Reasons Why You Should Exercise: If you are getting older, you should be exercising!
Everyone is getting older, whether we want to or not. From the time we are born, we are aging. In the United States, there is the continued growth of aging adults. In 2014, 46 million people age 65 and over lived in the United States, accounting for 15 percent of the total population. The older population in 2030 is projected to be more than twice as large as in 2000, growing from 35 million to 74 million and representing 21 percent of the total U.S. population (1). With the older population, chronic conditions can occur which affect the ability to age “successfully”. Many of the risks of these chronic conditions can be decreased or averted through not smoking, eating a healthy diet and get regular physical activity (2, 3).
As we age, most of us would prefer a good quality of life (this can vary from person to person). To age “successfully” we need to take care of our bodies. As noted above, one of these ways is to be physically active. According to the US Surgeon General in an educational handout titled National Prevention Strategy Active Living, adults need to be getting at least 150 minutes of moderate intensity of exercise per week (4). Physical activity will vary from person to person and also may change as you get older. What is most important is that you stay physically active including aerobic activity, muscle-strengthening activities, and activities to increase balance and flexibility (4).
The Pilates method of exercise is one of the ways that you can be physically active. One of the reasons that I enjoy Pilates is that the method has a variety of equipment you can use for both cardiovascular and strengthening exercises as well as balance and flexibility. One of the pieces of Pilates equipment includes a reformer. The reformer has a variety of springs. By changing the spring tension, the Pilates trainer is able to provide assistance to the exercise or make the exercise more challenging.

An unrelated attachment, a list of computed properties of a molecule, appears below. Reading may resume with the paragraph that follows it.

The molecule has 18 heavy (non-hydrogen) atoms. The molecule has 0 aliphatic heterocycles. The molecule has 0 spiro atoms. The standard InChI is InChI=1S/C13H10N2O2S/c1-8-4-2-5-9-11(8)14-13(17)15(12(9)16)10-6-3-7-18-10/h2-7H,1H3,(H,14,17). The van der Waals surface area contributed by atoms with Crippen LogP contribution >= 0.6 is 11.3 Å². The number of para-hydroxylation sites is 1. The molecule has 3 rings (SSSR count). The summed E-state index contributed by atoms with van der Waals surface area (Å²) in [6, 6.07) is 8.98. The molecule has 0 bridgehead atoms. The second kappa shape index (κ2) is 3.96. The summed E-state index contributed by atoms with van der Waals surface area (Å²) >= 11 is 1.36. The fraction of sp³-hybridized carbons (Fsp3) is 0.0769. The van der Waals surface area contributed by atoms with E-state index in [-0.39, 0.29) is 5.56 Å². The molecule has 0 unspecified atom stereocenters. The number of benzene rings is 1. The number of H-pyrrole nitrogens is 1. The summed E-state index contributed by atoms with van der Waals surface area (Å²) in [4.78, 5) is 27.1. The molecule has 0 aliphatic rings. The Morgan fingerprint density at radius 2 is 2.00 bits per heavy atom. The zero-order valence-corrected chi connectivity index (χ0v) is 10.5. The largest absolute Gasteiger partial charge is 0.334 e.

If you are looking for a cardiovascular exercise program, the Pilates method can help you increase your heart rate by use of a jump-board. A reformer jump-board is an attachment that can be added to the reformer. By lying on your back or on your side on the reformer, you can “jump” on the jump board and increase your heart rate. I typically like to work up to 30 seconds of jumping, then rest to recover and do it again throughout the Pilates exercise. Besides increasing your heart rate, jumping on the jump board is a great way to “load your bones” in a safe position.
As you age, it is important to stay physically active. If you are struggling to find the right type of exercise for you, contact me or another Physical Therapist with Pilates training through the APTA, Polestar Pilates or the Pilates Method Alliance (PMA).
Patricia Oys PT, DPT, MSPT, CEEAA, PMA ® -CPT
Owner of Therapeutic Pilates
Patricia Oys received her BS in Physical Therapy from the University of MN, her MS PT from the University of Indianapolis and her transitional doctorate degree (DPT) from St. Scholastica. She has extensive training in Pilates with both classical and rehab training. She is certified in Pilates through the Pilates Method Alliance
She is passionate about helping people develop the right type of exercise program for them. In her leisure time, she loves running, Pilates, gardening and spending time with her family.
- Federal Interagency Forum on Aging-Related Statistics. Older Americans 2016: Key Indicators of Well-Being. Federal Interagency Forum on Aging-related Statistics. Washington, D.C: US Government Printing Office, 2016. Available at https://agingstats.gov/docs/LatestReport/Older-Americans-2016-Key-Indicators-of-WellBeing.pdf. Accessed February 20, 2019.
- Centers for Disease Control and Prevention. The State of Aging and Health in America 2013. Atlanta, GA: Centers for Disease Control and Prevention, US Dept of Health and Human Services; 2013.Available at: https://www.cdc.gov/aging/pdf/State-Aging-Health-in-America-2013.pdf. Accessed February 20, 2019
- Fries JD. Measuring and monitoring success in compressing morbidity. Ann Intern Med. 2003;139:455–459.
- https://www.surgeongeneral.gov/priorities/prevention/strategy/active-living.pdf Accessed March 3, 2019